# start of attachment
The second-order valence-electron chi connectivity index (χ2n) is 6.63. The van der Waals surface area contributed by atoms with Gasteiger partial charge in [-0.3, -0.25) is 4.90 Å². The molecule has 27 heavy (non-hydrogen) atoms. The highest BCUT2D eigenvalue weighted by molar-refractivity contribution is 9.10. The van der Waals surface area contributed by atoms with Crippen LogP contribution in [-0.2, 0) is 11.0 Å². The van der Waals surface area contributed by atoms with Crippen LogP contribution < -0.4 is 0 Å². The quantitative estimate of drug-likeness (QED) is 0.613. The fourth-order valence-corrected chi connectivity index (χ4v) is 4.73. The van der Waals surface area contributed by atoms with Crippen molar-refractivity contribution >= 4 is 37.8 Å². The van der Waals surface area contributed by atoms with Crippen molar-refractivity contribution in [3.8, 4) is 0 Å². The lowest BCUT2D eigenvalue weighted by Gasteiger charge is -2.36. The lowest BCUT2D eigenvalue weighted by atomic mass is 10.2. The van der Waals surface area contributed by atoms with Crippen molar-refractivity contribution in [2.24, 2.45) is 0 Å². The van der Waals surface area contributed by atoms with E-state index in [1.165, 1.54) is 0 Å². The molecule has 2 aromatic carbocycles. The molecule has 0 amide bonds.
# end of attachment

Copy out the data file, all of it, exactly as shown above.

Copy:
The second-order valence-electron chi connectivity index (χ2n) is 6.63. The van der Waals surface area contributed by atoms with Gasteiger partial charge in [-0.3, -0.25) is 4.90 Å². The molecule has 27 heavy (non-hydrogen) atoms. The highest BCUT2D eigenvalue weighted by molar-refractivity contribution is 9.10. The van der Waals surface area contributed by atoms with Crippen LogP contribution in [-0.2, 0) is 11.0 Å². The van der Waals surface area contributed by atoms with Crippen LogP contribution < -0.4 is 0 Å². The quantitative estimate of drug-likeness (QED) is 0.613. The fourth-order valence-corrected chi connectivity index (χ4v) is 4.73. The van der Waals surface area contributed by atoms with Crippen molar-refractivity contribution >= 4 is 37.8 Å². The van der Waals surface area contributed by atoms with Crippen molar-refractivity contribution in [3.8, 4) is 0 Å². The lowest BCUT2D eigenvalue weighted by Gasteiger charge is -2.36. The lowest BCUT2D eigenvalue weighted by atomic mass is 10.2. The van der Waals surface area contributed by atoms with Crippen molar-refractivity contribution in [2.24, 2.45) is 0 Å². The van der Waals surface area contributed by atoms with E-state index in [1.165, 1.54) is 0 Å². The molecule has 2 aromatic carbocycles. The molecule has 0 amide bonds.